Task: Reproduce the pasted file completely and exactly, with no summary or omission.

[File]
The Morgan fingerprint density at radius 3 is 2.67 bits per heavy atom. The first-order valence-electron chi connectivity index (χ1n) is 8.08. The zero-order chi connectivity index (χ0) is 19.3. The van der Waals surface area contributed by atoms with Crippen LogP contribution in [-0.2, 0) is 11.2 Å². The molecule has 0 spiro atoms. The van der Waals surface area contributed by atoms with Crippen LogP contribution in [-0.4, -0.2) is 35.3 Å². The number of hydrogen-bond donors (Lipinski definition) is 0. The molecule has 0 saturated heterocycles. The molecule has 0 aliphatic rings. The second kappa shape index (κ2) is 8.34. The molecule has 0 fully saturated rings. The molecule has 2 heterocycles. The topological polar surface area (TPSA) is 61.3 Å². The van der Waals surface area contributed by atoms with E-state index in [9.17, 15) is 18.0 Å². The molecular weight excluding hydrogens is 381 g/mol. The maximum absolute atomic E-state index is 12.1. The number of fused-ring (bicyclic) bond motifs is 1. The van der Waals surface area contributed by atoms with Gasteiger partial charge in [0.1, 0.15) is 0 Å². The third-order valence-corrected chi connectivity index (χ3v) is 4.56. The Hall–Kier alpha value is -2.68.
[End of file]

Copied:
The Morgan fingerprint density at radius 3 is 2.67 bits per heavy atom. The first-order valence-electron chi connectivity index (χ1n) is 8.08. The zero-order chi connectivity index (χ0) is 19.3. The van der Waals surface area contributed by atoms with Crippen LogP contribution in [-0.2, 0) is 11.2 Å². The molecule has 0 spiro atoms. The van der Waals surface area contributed by atoms with Crippen LogP contribution in [-0.4, -0.2) is 35.3 Å². The number of hydrogen-bond donors (Lipinski definition) is 0. The molecule has 0 saturated heterocycles. The molecule has 0 aliphatic rings. The second kappa shape index (κ2) is 8.34. The molecule has 0 fully saturated rings. The molecule has 2 heterocycles. The topological polar surface area (TPSA) is 61.3 Å². The van der Waals surface area contributed by atoms with E-state index in [9.17, 15) is 18.0 Å². The molecular weight excluding hydrogens is 381 g/mol. The maximum absolute atomic E-state index is 12.1. The number of fused-ring (bicyclic) bond motifs is 1. The van der Waals surface area contributed by atoms with Gasteiger partial charge in [0.1, 0.15) is 0 Å². The third-order valence-corrected chi connectivity index (χ3v) is 4.56. The Hall–Kier alpha value is -2.68.